Document Type : Original Article


Department of Comparative Biosciences, Faculty of Veterinary Medicine, University of Tehran, Tehran, Iran


Aminoglycoside antibiotics (AGs) can cause neuromuscular blockade and paralysis of skeletal muscles. To compare the paralytic effects of selected AGs on some motor behaviors in mice, 24 male mice weighing 20.00 to 25.00 g were divided into four treatment groups. Each group was given one of four AGs (gentamicin, dihydrostreptomycin, apramycin and amikacin) at incremental doses that increased half-logarithmically compared to the therapeutic dose (16.00 mg kg-1). Motor behavioral tests included open field test, inclined plane, horizontal bars, static rods, parallel bars and rotarod. Finally, the data were analyzed using descriptive and analytical statistics. Gentamicin and dihydrostreptomycin at 32.00 times of the therapeutic dose produced complete paralysis of the limbs, respiratory arrest, and even death in some animals. However, apramycin and amikacin did not show significant effects on skeletal muscle and motor behaviors at 32.00 times of the therapeutic dose. After administration of apramycin at 100 times of the therapeutic dose, four out of six mice (66.67%) died from respiratory depression. Amikacin at this dose did not cause animal death, although it caused some changes in motor behaviors with a significant difference in comparison with control values. Gentamicin demonstrated significantly more potent effects on motor behaviors compared to the other AGs. Overall, the order of potency was gentamicin > dihydrostreptomycin > apramycin > amikacin. High doses of AGs could impair the skeletal muscle function and disrupt motor behaviors in mice. Furthermore, the paralytic potency of selected AGs on skeletal muscle was significantly different.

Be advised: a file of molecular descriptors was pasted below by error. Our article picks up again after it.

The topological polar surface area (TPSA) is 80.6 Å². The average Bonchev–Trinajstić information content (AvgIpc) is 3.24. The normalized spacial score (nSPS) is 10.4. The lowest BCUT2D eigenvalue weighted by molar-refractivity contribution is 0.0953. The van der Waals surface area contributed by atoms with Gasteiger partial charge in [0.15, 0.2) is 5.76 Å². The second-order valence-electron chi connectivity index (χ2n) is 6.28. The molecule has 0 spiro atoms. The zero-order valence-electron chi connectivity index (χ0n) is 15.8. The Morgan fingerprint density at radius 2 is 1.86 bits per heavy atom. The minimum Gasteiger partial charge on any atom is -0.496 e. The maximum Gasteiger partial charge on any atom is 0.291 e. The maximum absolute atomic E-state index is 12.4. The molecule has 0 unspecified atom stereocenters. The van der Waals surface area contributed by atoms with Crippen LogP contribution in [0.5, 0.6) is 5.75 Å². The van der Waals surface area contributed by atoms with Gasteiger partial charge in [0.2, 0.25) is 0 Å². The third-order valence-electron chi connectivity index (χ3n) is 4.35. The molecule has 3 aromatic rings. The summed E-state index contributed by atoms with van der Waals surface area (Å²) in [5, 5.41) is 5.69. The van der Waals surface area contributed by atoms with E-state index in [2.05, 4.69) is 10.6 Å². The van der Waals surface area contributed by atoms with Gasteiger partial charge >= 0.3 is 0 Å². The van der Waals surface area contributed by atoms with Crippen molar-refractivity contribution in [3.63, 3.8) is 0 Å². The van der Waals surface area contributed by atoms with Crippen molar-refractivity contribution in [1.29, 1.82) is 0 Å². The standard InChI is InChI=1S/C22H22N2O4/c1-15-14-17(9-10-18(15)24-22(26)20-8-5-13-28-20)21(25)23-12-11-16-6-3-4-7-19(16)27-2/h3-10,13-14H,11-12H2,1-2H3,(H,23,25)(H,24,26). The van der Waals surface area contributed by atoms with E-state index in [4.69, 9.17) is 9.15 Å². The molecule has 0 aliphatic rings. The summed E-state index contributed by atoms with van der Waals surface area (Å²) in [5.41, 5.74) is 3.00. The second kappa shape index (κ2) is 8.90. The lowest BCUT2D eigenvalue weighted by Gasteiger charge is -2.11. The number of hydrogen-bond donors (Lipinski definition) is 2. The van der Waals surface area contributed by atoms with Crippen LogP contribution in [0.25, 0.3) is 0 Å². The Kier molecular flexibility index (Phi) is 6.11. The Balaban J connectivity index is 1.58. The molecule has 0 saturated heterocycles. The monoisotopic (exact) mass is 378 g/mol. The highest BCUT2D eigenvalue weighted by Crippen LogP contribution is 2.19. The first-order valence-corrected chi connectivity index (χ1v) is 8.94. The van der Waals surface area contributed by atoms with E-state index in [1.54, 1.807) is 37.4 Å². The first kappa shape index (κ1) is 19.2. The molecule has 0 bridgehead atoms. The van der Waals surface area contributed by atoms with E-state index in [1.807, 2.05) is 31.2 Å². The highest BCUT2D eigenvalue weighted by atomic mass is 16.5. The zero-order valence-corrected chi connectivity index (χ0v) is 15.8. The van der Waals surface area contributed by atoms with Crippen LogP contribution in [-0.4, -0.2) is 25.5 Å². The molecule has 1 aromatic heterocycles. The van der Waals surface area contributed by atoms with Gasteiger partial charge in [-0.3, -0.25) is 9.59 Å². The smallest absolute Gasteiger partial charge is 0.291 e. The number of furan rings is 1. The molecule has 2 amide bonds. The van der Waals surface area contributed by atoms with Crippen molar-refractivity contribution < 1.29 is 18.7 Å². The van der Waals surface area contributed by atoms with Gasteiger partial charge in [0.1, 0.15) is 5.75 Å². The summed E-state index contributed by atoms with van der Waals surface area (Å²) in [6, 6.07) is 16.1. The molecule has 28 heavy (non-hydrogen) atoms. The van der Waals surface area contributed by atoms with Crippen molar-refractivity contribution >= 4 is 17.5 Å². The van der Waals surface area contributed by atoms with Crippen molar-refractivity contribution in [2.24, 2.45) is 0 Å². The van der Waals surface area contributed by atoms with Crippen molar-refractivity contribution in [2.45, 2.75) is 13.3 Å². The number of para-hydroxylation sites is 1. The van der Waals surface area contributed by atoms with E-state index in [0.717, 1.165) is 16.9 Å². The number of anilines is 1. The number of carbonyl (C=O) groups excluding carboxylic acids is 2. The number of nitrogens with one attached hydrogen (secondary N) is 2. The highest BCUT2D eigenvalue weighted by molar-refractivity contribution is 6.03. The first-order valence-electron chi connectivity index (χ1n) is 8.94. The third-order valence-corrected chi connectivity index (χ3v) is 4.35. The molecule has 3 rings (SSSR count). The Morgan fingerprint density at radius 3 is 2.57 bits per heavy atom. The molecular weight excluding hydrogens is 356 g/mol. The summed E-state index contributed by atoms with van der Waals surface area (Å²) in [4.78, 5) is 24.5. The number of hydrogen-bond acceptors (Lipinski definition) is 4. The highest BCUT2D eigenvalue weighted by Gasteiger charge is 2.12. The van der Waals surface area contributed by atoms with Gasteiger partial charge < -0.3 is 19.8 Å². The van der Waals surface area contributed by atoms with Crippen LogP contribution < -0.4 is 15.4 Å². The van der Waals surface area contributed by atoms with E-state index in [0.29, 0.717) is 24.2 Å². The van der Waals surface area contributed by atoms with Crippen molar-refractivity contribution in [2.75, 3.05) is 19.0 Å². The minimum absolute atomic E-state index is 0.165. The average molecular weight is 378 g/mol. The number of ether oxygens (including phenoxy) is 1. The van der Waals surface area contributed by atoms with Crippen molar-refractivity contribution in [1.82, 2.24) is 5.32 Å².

Main Subjects

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